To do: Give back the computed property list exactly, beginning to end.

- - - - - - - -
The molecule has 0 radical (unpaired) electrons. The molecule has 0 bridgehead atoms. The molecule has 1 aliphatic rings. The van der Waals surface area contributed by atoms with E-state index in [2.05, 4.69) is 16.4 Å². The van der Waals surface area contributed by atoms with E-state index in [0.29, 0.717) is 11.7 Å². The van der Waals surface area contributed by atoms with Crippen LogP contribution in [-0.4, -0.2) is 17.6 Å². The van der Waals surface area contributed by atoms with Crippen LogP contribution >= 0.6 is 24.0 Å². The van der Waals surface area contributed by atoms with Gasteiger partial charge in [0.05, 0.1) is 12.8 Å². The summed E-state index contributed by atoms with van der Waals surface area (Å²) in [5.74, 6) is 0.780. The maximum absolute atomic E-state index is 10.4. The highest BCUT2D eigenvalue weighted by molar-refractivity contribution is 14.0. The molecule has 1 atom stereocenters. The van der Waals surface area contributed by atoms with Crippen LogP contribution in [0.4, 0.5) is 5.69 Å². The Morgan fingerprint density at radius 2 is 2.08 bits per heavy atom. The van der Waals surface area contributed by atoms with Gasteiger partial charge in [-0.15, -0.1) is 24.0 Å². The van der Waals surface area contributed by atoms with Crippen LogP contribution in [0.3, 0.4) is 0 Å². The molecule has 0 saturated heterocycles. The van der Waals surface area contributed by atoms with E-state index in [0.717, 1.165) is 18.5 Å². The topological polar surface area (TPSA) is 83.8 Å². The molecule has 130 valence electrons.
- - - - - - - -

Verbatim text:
The molecule has 0 radical (unpaired) electrons. The molecule has 0 bridgehead atoms. The molecule has 1 aliphatic rings. The van der Waals surface area contributed by atoms with E-state index in [2.05, 4.69) is 16.4 Å². The van der Waals surface area contributed by atoms with E-state index in [0.29, 0.717) is 11.7 Å². The van der Waals surface area contributed by atoms with Crippen LogP contribution in [-0.4, -0.2) is 17.6 Å². The van der Waals surface area contributed by atoms with Crippen LogP contribution >= 0.6 is 24.0 Å². The van der Waals surface area contributed by atoms with Gasteiger partial charge in [0.05, 0.1) is 12.8 Å². The summed E-state index contributed by atoms with van der Waals surface area (Å²) in [5.74, 6) is 0.780. The maximum absolute atomic E-state index is 10.4. The highest BCUT2D eigenvalue weighted by molar-refractivity contribution is 14.0. The molecule has 1 atom stereocenters. The van der Waals surface area contributed by atoms with Crippen LogP contribution in [0.4, 0.5) is 5.69 Å². The Morgan fingerprint density at radius 2 is 2.08 bits per heavy atom. The van der Waals surface area contributed by atoms with Gasteiger partial charge in [-0.15, -0.1) is 24.0 Å². The van der Waals surface area contributed by atoms with Crippen LogP contribution in [0.3, 0.4) is 0 Å². The molecule has 0 saturated heterocycles. The van der Waals surface area contributed by atoms with E-state index in [0.717, 1.165) is 18.5 Å². The topological polar surface area (TPSA) is 83.8 Å². The molecule has 130 valence electrons.